1. Ask the right question from the client from the very start.
2. In communication, never make assumptions that the client will automatically understand all your points. Present in simple way that is easy and clear to understand. Explain items in more detail that are unique to your destination. Many times decisions are made before inspection trips, so you need to be thorough.
3. Try to be flexible. Never approach a client with a ‘take it or leave it’ attitude. As long as you do not compromise on principles of health & safety and morality, being flexible is an attribute that is always appreciated.
4. On inception trips, go all out to show your creativity and out-of-the-box thinking. Be different. And more importantly, show the destination in a relaxing and fun way. Be informal and try to build a friendship. Suppliers are not chosen on their physical attributes alone but rather in the comfort levels and confidence that are built through interactions.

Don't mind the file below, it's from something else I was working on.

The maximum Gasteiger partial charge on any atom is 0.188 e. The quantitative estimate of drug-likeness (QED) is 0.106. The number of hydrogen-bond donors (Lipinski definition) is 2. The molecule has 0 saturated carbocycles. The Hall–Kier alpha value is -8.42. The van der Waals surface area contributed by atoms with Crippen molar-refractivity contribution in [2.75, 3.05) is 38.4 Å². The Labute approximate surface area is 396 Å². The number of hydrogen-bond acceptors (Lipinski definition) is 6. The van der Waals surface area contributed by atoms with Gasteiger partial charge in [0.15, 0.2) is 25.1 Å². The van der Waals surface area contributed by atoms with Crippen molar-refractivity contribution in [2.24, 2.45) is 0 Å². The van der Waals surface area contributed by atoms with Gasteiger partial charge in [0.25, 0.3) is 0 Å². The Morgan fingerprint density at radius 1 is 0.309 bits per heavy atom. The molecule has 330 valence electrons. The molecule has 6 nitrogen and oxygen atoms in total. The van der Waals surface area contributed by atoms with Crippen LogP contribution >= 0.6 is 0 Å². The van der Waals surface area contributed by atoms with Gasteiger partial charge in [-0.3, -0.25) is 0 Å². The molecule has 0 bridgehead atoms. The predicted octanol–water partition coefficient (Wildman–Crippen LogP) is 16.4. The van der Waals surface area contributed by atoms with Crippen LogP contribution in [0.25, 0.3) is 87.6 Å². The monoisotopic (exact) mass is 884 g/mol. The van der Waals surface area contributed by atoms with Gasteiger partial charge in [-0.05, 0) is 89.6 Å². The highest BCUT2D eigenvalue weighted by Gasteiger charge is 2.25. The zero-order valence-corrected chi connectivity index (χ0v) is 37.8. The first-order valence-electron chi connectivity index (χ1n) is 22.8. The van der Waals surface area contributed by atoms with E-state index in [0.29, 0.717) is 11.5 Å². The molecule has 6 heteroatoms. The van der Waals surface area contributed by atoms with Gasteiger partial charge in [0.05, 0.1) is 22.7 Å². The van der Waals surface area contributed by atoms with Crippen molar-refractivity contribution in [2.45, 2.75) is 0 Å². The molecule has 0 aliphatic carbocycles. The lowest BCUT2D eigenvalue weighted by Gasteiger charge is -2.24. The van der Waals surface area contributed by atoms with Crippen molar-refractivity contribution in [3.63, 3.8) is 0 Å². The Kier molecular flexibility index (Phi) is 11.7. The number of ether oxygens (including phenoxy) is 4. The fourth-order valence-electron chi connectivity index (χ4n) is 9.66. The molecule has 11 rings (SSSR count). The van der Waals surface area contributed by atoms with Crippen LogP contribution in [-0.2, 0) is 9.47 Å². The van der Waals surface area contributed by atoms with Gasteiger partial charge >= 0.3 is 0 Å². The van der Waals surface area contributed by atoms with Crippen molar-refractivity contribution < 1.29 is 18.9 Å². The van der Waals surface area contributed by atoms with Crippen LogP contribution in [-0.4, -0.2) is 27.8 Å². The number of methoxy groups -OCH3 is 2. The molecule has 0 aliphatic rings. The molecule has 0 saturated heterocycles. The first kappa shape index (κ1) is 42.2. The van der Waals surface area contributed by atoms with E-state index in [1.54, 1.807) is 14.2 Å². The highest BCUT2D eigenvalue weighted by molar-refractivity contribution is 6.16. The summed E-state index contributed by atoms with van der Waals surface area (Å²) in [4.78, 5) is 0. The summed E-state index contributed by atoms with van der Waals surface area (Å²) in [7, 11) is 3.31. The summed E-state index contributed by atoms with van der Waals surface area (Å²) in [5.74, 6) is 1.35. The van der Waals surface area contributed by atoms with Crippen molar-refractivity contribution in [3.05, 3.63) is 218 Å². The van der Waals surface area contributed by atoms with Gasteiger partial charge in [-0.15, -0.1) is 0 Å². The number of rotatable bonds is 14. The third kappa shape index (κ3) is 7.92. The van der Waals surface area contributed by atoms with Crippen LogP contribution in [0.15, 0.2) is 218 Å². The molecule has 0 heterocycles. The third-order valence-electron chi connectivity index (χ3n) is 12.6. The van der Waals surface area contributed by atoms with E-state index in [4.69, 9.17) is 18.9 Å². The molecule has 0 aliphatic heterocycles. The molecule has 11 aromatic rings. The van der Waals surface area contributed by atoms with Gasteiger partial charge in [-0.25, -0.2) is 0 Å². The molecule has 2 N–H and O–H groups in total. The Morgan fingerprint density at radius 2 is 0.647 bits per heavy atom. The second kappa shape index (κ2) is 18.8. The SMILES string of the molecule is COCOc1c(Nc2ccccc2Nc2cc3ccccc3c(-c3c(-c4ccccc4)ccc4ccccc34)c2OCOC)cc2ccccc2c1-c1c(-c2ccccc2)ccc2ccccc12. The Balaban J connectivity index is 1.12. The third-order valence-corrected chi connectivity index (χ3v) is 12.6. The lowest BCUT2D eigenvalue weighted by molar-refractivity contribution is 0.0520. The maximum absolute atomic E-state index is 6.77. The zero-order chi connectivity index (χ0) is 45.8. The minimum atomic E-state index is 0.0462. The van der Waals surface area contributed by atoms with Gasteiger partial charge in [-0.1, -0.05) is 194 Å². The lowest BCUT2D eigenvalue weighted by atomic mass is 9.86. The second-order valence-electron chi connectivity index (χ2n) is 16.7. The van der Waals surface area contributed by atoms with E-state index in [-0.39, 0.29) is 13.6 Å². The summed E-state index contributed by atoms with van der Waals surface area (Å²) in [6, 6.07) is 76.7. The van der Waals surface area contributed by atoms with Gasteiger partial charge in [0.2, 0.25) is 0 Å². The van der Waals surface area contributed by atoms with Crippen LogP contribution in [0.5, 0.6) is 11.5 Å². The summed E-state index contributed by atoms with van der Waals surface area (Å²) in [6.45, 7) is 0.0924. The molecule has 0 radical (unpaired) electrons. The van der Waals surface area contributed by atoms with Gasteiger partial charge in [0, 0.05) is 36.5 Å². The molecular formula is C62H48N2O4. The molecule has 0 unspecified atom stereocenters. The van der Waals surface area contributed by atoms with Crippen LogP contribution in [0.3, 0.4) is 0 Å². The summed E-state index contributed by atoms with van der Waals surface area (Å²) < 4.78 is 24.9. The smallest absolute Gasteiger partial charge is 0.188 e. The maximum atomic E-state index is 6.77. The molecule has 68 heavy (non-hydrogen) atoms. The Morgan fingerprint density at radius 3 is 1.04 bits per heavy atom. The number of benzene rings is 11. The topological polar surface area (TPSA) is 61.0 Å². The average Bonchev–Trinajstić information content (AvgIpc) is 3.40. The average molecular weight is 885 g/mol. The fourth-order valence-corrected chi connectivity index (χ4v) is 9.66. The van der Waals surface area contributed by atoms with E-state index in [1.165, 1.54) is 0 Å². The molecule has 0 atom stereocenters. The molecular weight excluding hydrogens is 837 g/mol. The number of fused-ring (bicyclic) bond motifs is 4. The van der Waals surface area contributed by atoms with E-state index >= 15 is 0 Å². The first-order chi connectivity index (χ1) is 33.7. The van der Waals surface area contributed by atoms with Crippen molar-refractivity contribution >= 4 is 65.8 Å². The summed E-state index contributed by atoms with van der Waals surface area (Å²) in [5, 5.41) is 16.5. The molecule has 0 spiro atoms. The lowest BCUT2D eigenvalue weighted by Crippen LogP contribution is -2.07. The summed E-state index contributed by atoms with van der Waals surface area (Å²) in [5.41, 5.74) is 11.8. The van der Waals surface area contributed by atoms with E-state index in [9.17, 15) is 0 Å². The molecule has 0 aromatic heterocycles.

5. Always be honest and truthful. Never, ever bullshit a client. If you do not have an answer to a question, tell them so and tell them you will get one. If you have made a mistake, say so and present a solution to fix it. Every lie told makes a deeper hole that it’s hard to get out of. Even if you lose a little money in the fix, it is more important to build a strong, long-term relationship. Business grows on referrals. If the client trusts you, they will push business your way when they can.